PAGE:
You also shouldn't use delay() unless you have a really, really good reason to

It doesn’t. You’ve been lucky. The only change you have of getting it messed up is having your joystick sending data at the exact moment your receiver is doing Serial.begin() such that the first byte sent is not received but the second one is. At 115200, that time is <100 usec. After that, the bytes received will always be 2.

Thanks for the input, guys...that all makes sense and confirms my suspicion...

I have a controller coming (waiting on the slow boat from China, of course) that spits out a "packet" that contains specific bytes with the X/Y data...a library function on the receiving end will be able to decipher the packet and keep the X/Y data sequence consistent...

Thanks for the help.

Frank

Have a look at the examples in Serial Input Basics - simple reliable ways to receive data. There is also a parse example to illustrate how to extract numbers from the received text.

The technique in the 3rd example will be the most reliable. It is what I use for Arduino to Arduino and Arduino to PC communication.

You can send data in a compatible format with code like this (or the equivalent in any other programming language)

Serial.print('<'); // start marker
Serial.print(value1);
Serial.print(','); // comma separator
Serial.print(value2);
Serial.println('>'); // end marker

If the project warrants it you could gain even greater reliability by including a checksum in the data, but I suspect that is not necessary in this case. I presume there is a lot of invisible error detection within the Bluetooth system.

I like the nRF24L01+ transceivers for Remote Control as they send a packet of up to 32 bytes and you can be very sure that if it receives a packet it will be correct.

…R
Simple nRF24L01+ Tutorial

Robin,

Gotcha…assume that works for Serial.write also…

Can you shorthand it? I.e.:

Serial.write('<'value1','value2'>');

Regards, Frank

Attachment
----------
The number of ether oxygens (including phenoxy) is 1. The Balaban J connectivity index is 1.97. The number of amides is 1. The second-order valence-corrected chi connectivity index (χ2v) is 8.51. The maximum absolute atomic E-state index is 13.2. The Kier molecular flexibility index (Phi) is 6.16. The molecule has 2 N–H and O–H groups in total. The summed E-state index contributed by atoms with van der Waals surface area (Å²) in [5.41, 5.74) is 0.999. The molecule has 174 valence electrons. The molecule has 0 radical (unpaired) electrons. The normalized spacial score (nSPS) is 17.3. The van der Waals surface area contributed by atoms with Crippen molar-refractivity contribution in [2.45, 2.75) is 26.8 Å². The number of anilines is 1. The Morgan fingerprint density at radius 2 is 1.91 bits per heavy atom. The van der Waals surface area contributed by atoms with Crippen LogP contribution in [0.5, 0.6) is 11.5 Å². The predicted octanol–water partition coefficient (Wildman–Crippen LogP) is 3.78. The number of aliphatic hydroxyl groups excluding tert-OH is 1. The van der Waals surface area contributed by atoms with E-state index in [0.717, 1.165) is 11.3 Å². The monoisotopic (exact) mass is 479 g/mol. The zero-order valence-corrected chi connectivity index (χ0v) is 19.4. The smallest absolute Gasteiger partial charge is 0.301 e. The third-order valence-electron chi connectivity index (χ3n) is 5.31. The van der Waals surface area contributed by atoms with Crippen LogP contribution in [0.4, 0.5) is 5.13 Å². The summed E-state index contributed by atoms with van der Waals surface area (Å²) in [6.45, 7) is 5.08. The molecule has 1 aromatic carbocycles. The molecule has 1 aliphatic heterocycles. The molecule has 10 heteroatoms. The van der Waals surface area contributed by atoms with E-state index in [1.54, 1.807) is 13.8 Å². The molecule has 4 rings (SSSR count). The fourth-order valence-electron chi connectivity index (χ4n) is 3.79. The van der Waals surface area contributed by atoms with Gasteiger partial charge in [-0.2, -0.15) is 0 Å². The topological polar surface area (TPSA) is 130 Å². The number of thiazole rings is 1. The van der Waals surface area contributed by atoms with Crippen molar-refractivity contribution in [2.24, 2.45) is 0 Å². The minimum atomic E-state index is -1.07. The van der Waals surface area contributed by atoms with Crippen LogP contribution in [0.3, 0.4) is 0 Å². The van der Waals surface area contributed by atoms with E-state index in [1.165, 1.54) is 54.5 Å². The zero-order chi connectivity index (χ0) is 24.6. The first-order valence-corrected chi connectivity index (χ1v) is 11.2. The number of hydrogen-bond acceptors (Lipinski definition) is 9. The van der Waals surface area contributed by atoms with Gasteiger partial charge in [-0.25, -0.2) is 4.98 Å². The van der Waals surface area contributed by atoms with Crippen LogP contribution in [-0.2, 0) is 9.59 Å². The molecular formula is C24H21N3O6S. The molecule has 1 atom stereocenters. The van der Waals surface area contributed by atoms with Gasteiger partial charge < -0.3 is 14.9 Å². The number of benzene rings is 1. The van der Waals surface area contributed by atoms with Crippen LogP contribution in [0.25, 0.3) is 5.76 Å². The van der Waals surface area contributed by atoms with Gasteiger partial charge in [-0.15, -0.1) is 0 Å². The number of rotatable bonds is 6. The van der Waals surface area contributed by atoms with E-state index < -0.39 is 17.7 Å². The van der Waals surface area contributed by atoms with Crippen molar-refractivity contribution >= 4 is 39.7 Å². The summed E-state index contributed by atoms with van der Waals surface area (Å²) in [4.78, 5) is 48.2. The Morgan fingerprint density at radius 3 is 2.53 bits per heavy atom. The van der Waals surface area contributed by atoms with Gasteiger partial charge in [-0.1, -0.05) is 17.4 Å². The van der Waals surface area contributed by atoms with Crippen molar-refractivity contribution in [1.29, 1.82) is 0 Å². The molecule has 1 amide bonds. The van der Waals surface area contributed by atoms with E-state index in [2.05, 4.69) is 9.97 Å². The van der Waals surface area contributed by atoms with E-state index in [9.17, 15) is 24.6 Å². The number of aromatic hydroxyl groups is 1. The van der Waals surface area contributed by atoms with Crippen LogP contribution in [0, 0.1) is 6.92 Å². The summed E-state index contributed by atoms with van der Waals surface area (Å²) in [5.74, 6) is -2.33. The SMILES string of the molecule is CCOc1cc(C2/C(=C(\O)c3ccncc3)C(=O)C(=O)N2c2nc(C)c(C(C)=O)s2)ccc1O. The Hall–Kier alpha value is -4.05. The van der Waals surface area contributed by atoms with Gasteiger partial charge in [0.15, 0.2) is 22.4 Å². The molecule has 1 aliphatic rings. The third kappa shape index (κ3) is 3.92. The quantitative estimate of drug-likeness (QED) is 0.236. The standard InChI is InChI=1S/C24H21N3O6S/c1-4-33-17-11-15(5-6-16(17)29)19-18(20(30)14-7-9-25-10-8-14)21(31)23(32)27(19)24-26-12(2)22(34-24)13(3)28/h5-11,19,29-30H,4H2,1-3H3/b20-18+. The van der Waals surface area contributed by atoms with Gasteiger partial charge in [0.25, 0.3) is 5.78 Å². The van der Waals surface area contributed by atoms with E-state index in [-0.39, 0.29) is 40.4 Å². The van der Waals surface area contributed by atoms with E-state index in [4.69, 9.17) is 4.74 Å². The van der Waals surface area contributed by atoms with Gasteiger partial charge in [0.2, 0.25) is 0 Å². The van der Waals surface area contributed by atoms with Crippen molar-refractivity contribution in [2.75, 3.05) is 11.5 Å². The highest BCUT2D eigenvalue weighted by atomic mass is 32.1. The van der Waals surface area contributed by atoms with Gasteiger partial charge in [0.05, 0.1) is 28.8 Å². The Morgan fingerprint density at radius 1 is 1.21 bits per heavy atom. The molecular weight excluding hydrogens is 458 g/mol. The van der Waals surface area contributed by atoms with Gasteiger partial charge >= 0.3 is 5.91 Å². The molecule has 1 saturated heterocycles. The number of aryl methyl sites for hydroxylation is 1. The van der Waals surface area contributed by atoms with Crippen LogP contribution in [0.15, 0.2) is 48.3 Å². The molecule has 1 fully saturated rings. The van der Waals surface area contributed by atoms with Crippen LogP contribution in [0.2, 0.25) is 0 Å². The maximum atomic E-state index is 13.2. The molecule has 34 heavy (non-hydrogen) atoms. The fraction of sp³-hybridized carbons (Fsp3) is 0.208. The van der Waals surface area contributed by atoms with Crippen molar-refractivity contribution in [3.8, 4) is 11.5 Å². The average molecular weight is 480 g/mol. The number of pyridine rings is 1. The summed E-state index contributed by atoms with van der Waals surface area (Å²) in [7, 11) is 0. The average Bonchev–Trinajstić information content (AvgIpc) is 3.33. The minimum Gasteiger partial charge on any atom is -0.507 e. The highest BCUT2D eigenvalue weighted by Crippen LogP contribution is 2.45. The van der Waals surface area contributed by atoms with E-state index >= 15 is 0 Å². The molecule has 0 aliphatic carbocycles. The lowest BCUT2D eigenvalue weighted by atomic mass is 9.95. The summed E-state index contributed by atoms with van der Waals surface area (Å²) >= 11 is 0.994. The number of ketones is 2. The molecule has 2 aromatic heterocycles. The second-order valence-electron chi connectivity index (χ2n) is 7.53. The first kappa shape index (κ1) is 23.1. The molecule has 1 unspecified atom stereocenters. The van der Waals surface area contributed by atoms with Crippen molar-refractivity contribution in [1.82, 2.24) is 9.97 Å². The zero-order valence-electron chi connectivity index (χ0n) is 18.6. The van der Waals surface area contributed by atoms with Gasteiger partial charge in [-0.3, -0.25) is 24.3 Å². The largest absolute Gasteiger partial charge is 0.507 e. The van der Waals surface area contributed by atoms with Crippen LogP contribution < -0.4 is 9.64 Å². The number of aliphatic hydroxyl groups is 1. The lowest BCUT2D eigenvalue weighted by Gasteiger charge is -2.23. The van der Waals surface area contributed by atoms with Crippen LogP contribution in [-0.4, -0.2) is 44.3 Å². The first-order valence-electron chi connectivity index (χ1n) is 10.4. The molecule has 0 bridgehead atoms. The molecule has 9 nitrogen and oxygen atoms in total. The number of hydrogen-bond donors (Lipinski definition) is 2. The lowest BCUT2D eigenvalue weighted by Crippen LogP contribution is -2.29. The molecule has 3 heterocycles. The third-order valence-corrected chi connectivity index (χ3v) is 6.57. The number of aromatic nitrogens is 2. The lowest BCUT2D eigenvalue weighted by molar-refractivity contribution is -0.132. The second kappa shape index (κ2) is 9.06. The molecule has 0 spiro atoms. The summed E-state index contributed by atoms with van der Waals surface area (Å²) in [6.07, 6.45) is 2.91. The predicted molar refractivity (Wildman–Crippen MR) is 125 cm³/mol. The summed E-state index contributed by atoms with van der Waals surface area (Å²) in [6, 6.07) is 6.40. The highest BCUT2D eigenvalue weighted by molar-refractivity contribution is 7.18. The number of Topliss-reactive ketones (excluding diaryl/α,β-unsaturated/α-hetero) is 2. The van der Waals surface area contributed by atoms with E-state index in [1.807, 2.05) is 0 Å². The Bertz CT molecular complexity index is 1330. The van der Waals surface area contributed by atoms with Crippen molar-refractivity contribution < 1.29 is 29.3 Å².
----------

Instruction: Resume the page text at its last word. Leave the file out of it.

Hermesf:
Can you shorthand it? I.e.:

Serial.write('<'value1','value2'>');

No.

…R

Hermesf:
Robin,

Gotcha…assume that works for Serial.write also…

Can you shorthand it? I.e.:

Serial.write('<'value1','value2'>');

Regards, Frank

Yes and no, actually. You can’t do it the way you wrote it exactly, but you can have an array of chars (or bytes) and do Serial.write(buf, len) where buf is the array and len is the length of the array

Hi Robin,

Read through your treatise on Serial Basics - very nice…

For my project, which is to use joystick for robot control, I do not think I need to worry about capturing all of the 0-255 output from the joystick, so using Example 6 as the starter, I just avoid the Start/Stop markers by filtering them from the transmission:

void loop() {
  xAxis = analogRead(A0);                   // Read Joysticks X-axis
  yAxis = analogRead(A1);                   // Read Joysticks Y-axis

  if (xAxis == 60 || xAxis == 62) {
    xAxis = 61;
  }
  
  if (yAxis == 60 || yAxis == 62) {
    yAxis = 61;
  }

                                            // Send the values via the serial port to the slave Romeo BLE device
  Serial.write("<");                        // Unique header character                                          
  Serial.write(xAxis/4);                    // Dividing by 4 for converting from 0 - 1023 to 0 - 256, (1 byte) range
  Serial.write(",");
  Serial.write(yAxis/4);
  Serial.write(">");
  delay(100);

}

I did read your extended Python/Arduino example, but seems overly complicated for this use - my robot will never notice the omissions!

I will also look over your Simple nRF24L01+ Tutorial.

I do thank you for the work on your part to present the examples…Frank

@Hermesf, thank you for your kind words.

...R